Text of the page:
1. Always be ready to talk salary, but don’t be the first one to bring it up

If the company asks you to start signing papers, but never brought up the salary, this is the time where you must start the discussion before signing for the new job. Do find out more about the compensation package/total benefits too, as it may have more components in it which surpasses the base pay.

2. Know what you are willing to accept

Before walking in the door, you must know what you are willing to accept. You should give yourself some time to think about the salary that is reasonable for you. Take some time to consider the compensation that you would be happy with receiving. What number would you walk away from because it’s too low for you? Don’t get trapped in a bad place because you’re not sure what you are willing to accept.

3. Understand the Market / Industries

Before reaching the negotiation stage, you must do a market research on the industries. There are a few websites that helps to offer a salary guide for job-seekers for various industries.

4. Talk with the recruiter, not against them – they need to sell you

The recruiter will do their best to help you to get a raise as much as possible, they are not against you. The trick is to be persuasive and not demanding. You can emphasize your value and talk about what you have done successfully in the past and how that is transferable to the new job.

5. If you don’t ask, the answer is always no

It takes some courage to push back and ask for more, but, it is better to ask and be turned down than not to ask at all. However, do give a concrete proof on why you should get a higher salary to back-up your request, for example; you may provide your pay slips, CPF Statements, Confirmation letter, letter of Promotion, etc

III. What You Should & Should Not Ask In An Interview

No matter whether your job interview is one-to-one, with a panel, or a group, there should always be a point towards the end, when you are invited to ask your own questions. Many employers actually frown upon candidates who do not ask their own questions at the end of an interview, so it would be a mistake to see this as something which is optional.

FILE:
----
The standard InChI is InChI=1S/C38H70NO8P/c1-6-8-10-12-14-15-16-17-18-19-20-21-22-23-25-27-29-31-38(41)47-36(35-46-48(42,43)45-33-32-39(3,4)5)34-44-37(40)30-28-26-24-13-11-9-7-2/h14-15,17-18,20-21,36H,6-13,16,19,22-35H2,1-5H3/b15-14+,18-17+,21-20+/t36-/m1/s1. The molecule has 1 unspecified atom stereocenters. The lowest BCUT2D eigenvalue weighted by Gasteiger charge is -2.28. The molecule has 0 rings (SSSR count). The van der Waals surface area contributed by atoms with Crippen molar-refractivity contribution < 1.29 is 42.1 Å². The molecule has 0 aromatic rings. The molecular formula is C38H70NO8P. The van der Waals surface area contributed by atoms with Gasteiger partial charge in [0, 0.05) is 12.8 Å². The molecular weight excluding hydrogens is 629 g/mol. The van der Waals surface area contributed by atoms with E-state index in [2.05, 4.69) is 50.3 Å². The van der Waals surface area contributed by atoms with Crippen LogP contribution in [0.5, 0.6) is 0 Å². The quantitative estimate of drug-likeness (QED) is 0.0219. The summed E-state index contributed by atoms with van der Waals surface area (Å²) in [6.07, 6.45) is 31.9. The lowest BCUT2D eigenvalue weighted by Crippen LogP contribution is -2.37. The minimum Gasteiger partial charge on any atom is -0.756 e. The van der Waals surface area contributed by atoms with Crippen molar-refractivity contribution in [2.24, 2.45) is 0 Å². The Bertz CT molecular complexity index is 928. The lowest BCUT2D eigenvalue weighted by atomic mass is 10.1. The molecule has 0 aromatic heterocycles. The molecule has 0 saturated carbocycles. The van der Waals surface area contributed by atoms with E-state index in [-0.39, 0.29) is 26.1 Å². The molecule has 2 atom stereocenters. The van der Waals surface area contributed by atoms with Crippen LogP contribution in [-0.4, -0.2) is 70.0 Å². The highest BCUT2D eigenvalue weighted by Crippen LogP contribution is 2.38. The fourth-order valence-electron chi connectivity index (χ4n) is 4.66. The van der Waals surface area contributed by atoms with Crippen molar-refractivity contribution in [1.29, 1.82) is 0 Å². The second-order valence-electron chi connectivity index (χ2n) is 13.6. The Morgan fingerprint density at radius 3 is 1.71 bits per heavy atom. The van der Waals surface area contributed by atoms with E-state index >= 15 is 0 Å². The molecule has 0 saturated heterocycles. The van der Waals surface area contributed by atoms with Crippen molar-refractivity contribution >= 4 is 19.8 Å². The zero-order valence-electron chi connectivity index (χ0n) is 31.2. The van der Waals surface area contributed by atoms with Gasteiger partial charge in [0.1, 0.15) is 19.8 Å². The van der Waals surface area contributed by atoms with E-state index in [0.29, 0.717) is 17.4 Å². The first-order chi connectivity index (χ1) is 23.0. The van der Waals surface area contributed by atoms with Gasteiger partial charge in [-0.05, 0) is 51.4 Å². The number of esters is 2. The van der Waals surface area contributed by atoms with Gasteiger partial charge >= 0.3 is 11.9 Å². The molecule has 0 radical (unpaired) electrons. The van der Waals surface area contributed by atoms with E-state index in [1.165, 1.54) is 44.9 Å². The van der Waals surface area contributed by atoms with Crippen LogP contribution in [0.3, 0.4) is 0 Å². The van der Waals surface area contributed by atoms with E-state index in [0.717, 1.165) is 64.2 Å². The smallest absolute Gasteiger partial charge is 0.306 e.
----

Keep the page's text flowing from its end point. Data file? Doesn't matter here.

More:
However, think carefully beforehand about the interview questions to ask your employers, because what comes out of your mouth will show and determine what type of employee you are. After all, you want to leave a strong positive impression for your employer right? So here are some questions you should and should not ask at your interview.

You should ask:

IV. How to Write a Resume

When you are looking for a new job, the first thing you need to do is make sure you have a good resume. Your resume is the first thing potential employers will see and the content of it will be used to decide whether or not to invite you to interview; so it is crucial you get it right. Most recruiters are inundated with resumes, so they will only have the time to quickly scan it. Your resume will need to make an impact, for all the right reasons and these are some of the ways to do it.

What Not to Do

There are certain mistakes that many candidates make with their resumes and this can ruin their chances of getting to the next stage of the process. You should not have photographs of yourself on your resume, this is a very outdated approach, yet many candidates still do it. It is also not necessary to mention your date of birth or how many children you have and believe it or not, some candidates will give a short bio of their personal life. There is no harm in adding a section with some of your interests, but your resume should be professional.